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The history of the Guqin, an ancient Chinese musical instrument, is a long one that spans 3,000 years. Although similar, it should not be confused with another Chinese zither instrument, the guzheng, which has bridges.
Legend has it that the qin, the most revered of all Chinese musical instruments, has a history of about 5,000 years. This legend states that the legendary figures of China's pre-history — Fuxi, Shennong and Yellow Emperor — were involved in its creation. Nearly almost all qin books and tablature collections published prior to the twentieth century state this as the actual origins of the qin, although this is now viewed as mythology. It is mentioned in Chinese writings dating back nearly 3,000 years, and examples have been found in tombs from about 2,500 years ago. Non-fretted zithers unearthed in tombs from the south show similar instruments that gradually became longer and had fewer strings, but they are not named in the tombs. Chinese tradition says the qin originally had five strings, but then two were added about 1,000 BCE, making seven. Some suggest that larger zithers with many strings gradually got smaller with fewer and fewer strings to reach seven. Whether the southern instruments can be called "qin," or simply southern relatives of a northern instrument that has not survived, is questionable. The exact origins of the qin is still a very much continuing subject of debate over the past few decades.
The ancient form of the qin was shorter than that of today's and probably only played using open strings. This is because the surface of these early qins were not smooth like the modern qin, the strings were far away from the surface, had engravings on the surface (which would make sliding impossible) and did not mark the harmonic positions to be able to indicate to the player who would play them.
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The Chinese musicologist Yang Yinliu divided the history of guqin into three periods: the first is the pre-Qin period, the second from the Qin Dynasty to Tang Dynasty, the third from the end of Tang to the 20th century. It is believed that during the first period the qin became popular as part of the court orchestra and as an instrument of the elite.
In the second period, guqin music was influenced by Confucian ideology and Daoist philosophy, Central Asian music imported into the imperial court, as well as entertainment music of the Sui and Tang Dynasty. During this period attempts were made to codify playing techniques and notation. Based on the detailed description in the essay "Qin Cao" 【琴操】 by Cai Yong (132–192), the standard form of the qin was most likely set around the late Han Dynasty. The earliest surviving qin in this modern form, preserved in both China and Japan, have been reliably dated to the Tang Dynasty. Many are still playable, the most famous perhaps being the one named "Jiuxiao Huanpei" 《九霄環佩/九霄环佩》, attributed to the famous late Tang Dynasty qin maker Lei Wei (雷威). It is kept in the Palace Museum in Beijing. The earliest known piece of notated guqin music, Jieshi Diao Youlan, dates from this period.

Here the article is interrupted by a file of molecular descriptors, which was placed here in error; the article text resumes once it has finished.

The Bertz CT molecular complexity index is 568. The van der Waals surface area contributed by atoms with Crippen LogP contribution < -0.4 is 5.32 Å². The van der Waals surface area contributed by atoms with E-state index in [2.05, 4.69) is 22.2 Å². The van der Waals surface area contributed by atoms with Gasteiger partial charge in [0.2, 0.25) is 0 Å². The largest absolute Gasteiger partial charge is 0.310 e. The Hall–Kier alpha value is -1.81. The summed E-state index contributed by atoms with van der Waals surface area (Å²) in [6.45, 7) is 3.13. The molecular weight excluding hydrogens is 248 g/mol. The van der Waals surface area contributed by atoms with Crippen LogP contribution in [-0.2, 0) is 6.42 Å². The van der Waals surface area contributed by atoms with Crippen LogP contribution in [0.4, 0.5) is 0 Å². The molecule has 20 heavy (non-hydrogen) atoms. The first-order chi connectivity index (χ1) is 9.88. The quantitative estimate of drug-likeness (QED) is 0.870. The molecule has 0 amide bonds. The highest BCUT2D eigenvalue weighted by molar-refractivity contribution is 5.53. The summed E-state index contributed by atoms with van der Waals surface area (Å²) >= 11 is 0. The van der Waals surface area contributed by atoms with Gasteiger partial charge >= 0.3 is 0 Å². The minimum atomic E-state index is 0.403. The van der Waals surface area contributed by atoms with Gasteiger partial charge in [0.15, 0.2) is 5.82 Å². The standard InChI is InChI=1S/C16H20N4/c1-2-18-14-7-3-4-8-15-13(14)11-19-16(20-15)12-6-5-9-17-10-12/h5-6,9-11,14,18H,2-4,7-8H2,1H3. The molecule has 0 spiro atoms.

In the third period, guqin compositions proliferated and the playing techniques were refined. The Song Dynasty is considered the golden period of guqin music, with numerous poems and essays on guqin written by the literati, and many well-known pieces can be dated to this period. Treaties and handbooks were also written, documenting its music and playing techniques, and aesthetic consideration also became the most important aspect of guqin playing in this period.
In 1977, a recording of "Liu Shui" 【流水】 (Flowing Water, as performed by Guan Pinghu, one of the best qin players of the 20th century) was chosen to be included in the Voyager Golden Record, a gold-plated LP recording containing music from around the world, which was sent into outer space by NASA on the Voyager 1 and Voyager 2 spacecraft. It is the longest excerpt included on the disc. In 2003, guqin music was proclaimed as one of the Masterpieces of the Oral and Intangible Heritage of Humanity by UNESCO. 
When consulting ancient and medieval Chinese texts, one will come across frequent references to the qin. Such references are particularly frequent in Classical Chinese poetry, such as the poetic verses of the ancient Shijing and certain poems of the Tang period.
In the Shijing 【詩經】 (Book of Songs), several poems mention the qin (with their numbers according to their order in the anthology):
In Tang Poetry, we have many mentions, including: